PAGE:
I was recently having a discussion with a fellow Karaite regarding the various stages of Karaite thought. In brief, he summarized that there were (in his estimation, as well as others) three main periods of Karaite halakhic literature: (i) early; (ii) late; and (iii) very late. Today, I am going to use the example of women and techellet and demonstrate how each of these periods approached this issue.
In my opinion, we can trace the decline of the Karaite movement by looking at the methods these sages employed in explaining our religious conclusions, regardless of whether we agree with the ultimate conclusion itself. At the end, you get to vote who got it right.
This is the basic framework that my friend suggested:
(i) Early Karaite Sages: These Sages (up till the 13th Century) were willing to engage meaningfully with the text and were willing to reach conclusions that differ from our Rabbanite brethren.
(ii) Late Karaite Sages: These Sages (13th Century up through the 15th century) were willing to engage meaningfully with the text but were not as willing to reach conclusions that differ from our Rabbanite brethren.
(iii) Very Late Karaite Sages: These Sages (16th-20th Century) were mostly summarizing the Karaite practices of their day.
Let’s see how this plays out with respect to women and blue fringes.
The Torah says: “Speak to the Children of Israel (“bene Yisrael”), and say to them, that they shall make themselves tassels (sisiyot) on the corners of their garments throughout their generations; and place on the tassels of each corner a blue thread.” Numbers 15:38. The Torah continues and tells us the purpose of the commandment: “and you shall see it and you shall remember the all the mitzvoth of Hashem and you shall do them.”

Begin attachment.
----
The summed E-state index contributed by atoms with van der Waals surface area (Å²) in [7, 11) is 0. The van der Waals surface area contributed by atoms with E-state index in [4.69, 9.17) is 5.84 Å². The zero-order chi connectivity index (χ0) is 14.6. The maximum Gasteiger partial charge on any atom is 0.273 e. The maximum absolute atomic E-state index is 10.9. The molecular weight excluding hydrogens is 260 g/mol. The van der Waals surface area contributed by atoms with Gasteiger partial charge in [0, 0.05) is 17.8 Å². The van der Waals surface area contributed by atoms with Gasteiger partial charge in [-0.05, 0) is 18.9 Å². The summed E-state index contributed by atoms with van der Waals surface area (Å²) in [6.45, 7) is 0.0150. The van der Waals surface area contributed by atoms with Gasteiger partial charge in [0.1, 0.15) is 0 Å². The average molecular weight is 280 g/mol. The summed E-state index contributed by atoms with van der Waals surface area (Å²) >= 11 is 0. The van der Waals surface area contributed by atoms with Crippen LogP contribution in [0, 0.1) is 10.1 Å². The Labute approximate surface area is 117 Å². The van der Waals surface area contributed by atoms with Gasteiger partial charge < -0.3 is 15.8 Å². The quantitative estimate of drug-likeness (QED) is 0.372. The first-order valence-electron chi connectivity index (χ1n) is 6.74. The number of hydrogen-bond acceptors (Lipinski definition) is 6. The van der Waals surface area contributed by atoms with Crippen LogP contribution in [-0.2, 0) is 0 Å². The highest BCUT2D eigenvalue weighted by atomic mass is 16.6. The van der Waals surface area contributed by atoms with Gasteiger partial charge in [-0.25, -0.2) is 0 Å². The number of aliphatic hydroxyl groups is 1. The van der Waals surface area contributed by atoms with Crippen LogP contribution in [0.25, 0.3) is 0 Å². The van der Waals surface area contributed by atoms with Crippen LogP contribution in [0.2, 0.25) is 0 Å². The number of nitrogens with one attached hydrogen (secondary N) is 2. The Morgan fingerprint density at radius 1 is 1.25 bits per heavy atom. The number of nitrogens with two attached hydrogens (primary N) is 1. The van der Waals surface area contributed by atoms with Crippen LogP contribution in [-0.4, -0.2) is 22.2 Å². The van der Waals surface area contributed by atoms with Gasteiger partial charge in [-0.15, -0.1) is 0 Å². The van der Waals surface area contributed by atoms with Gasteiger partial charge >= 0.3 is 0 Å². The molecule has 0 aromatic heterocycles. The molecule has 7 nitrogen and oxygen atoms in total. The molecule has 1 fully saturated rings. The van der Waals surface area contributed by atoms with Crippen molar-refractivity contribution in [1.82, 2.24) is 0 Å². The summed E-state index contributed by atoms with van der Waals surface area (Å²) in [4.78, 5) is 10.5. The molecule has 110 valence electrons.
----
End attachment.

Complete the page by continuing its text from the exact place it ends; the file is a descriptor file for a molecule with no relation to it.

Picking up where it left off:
(i) The Early Karaite Sages:
As far as I can tell, the majority of Early Karaite Sages held that women were obligated to wear blue fringes to the same extent as men. In fact, I do not know any Early Karaite Sages that held that women were *not* obligated. [1.] But their precise ruling is not important, let’s look at their reasoning.
- H’ Jacob al Kirkisani (1oth Century): H’ Jacob wrote Kitab al-Anwar (“The Book of Lights”) in which he says that because the purpose of the commandment applies to both men and women, both men and women are obligated to follow the commandment:
And the message [in Scripture] is that the reason for wearing [tzitzit] is what was said ‘and you shall remember all the mitzvoth of Hashem and do them’; it comes out of this that everyone, women and men, are obligated in [tzizit], since everyone is required to remember the mitzvoth of Hashem and do them, and this is in contrast to he who argues that only men, and not women, are obligated in this. (See Kitab Al Anwar wal maraqib XII.42.4.Volume 5)
- H’ Levi ben Yefet (11th Century): H’ Levi wrote a Sefer Mitzvot (Book of Commandments) in which he says that the words Bene Israel are to be understood as “Children of Israel” and not simply “sons of Israel.” Thus, he also concludes that women are obligated to wear tzitziot. In defense of his interpretation of Bene Israel as “Children of Israel” (and not merely Sons of Israel), H’ Levi notes that many of the laws that apply to both men and women open with Speak to Bene Yisrael. For example, this is how the Torah introduces the laws of which animals we are allowed to eat (see Leviticus 11:1-4). And many laws that apply mostly to women, such as impurity from childbirth, are also introduced with “Speak to Bene Israel” (see Leviticus 12:1 et seq.)